Thursday, March 15, 2007

No Dancing for Me, Part 4

The Legion Hall is decorated, my dress is finished, and I’ve had my turn at the Cut and Curl, where Betty Curnett has ratted my hair and shellacked it into an unrecognizable cotton-candy pouf. I try to eat some of the meatloaf and mashed potatoes and green beans Mom made for dinner. There’s a tight, tingly feeling in my stomach, probably because it’s less than an hour until the Lavender Hill Mob starts playing and David and I start dancing in the candlelight. For once, Mom doesn’t harp about eating everything on my plate, and Deb and I do the dishes quickly and without squabbling. I sweep the floor while she washes the counters and the table, and we’re free.

Safe in my room, I lean close to the mirror above my dresser and take inventory. My brown eyes glitter and—under the Xs of pink tape holding a pin curl to each cheek—my face looks splashed with color. I wipe tiny dots of perspiration from my temples with the back of my hand and check for invading pimples. None, so far. I step around the corner to the bathroom Deb and I share, pull the tape from my cheeks and wash my face with cold water. The cold feels good, so I take the washcloth into my room and lie with it over my eyes for a few minutes. Finally, I get up and change into my dress.

From the clock radio on my night stand, Carole King sings about feeling the earth move. As her voice swirls in the room, my head swims, and I sit on the edge of the bed to pull up my pantyhose. I love L’eggs. Before their egg-shaped plastic-and-foil packages hit store shelves, we wore stockings and garter belts with peculiar rubber and metal clasps that poked from the fronts and backs of our legs like hugely knotted varicose veins. L’eggs go all the way to our waists and cover our crotches, which leaves our legs smooth and our skirts shorter than ever.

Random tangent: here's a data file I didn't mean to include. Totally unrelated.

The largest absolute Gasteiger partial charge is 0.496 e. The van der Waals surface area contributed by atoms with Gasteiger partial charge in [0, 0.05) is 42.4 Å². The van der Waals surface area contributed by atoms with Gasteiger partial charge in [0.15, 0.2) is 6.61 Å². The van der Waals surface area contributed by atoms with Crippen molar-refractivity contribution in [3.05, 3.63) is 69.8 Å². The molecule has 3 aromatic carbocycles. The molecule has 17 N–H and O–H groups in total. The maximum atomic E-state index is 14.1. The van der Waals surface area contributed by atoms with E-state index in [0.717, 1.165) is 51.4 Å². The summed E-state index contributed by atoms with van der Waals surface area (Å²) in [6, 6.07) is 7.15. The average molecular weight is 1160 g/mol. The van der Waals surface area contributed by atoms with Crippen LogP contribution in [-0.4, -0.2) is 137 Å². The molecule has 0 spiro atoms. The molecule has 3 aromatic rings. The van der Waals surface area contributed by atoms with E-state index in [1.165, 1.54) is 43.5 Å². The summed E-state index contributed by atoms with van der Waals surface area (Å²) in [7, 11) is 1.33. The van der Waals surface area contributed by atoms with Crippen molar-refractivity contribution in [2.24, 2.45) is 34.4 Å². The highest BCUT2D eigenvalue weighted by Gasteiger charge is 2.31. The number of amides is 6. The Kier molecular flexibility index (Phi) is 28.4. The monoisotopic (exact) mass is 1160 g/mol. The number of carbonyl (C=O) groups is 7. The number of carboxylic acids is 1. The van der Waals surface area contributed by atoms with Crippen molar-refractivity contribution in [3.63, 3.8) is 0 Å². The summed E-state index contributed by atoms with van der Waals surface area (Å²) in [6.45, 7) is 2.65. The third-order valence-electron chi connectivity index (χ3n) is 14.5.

I wrap a towel over my dress and put on my make-up: two coats of natural beige Cover Girl clean foundation, pressed powder on my face and eyelashes, smoky grey eye shadow and two coats of Maybelline’s UltraLash mascara. No blush tonight. My face already looks like it’s on fire. Must be all the time we spent out in the cold, wrestling that stupid tree.

Finally, I take off the towel, slip on the crimson bolero, and step into my silver shoes. I’m glad David is tall because the platform shoes make me two or three inches taller than usual. When I step back and look in the mirror again, I’m happy with the total effect. My legs look long and my skirt looks short (but not short enough to get me in trouble).

Headlights flash across my windows. Moments later, Dad answers the doorbell. Swallowing hard, I sit down on my bed for a few minutes. Eventually I walk down the long hallway and into the foyer where David stands scuffing his toes on the brick floor and calling my dad Sir. “Yes, Sir. I’ll drive carefully.” “Yes, Sir. We’ll see you there.” “It’s kind of you and Mrs. Farris to chaperone tonight.”

3 comments:

kario said...

I am full of anticipation for you, with you. Give me more!

Deb said...

You have me getting ready with you. I can smell your make-up and feel the color under the skin of your face. It's amazing how you bring back the feelings of those days in a way that makes me want to be there again. Your parents are chaperoning?! This ought to be good!

Monica said...

I can't wait to read the next one. The only good thing about being behind in reading the blog is that I get to go from one to the next. WHAT HAPPENS AT THE DANCE? Can't wait.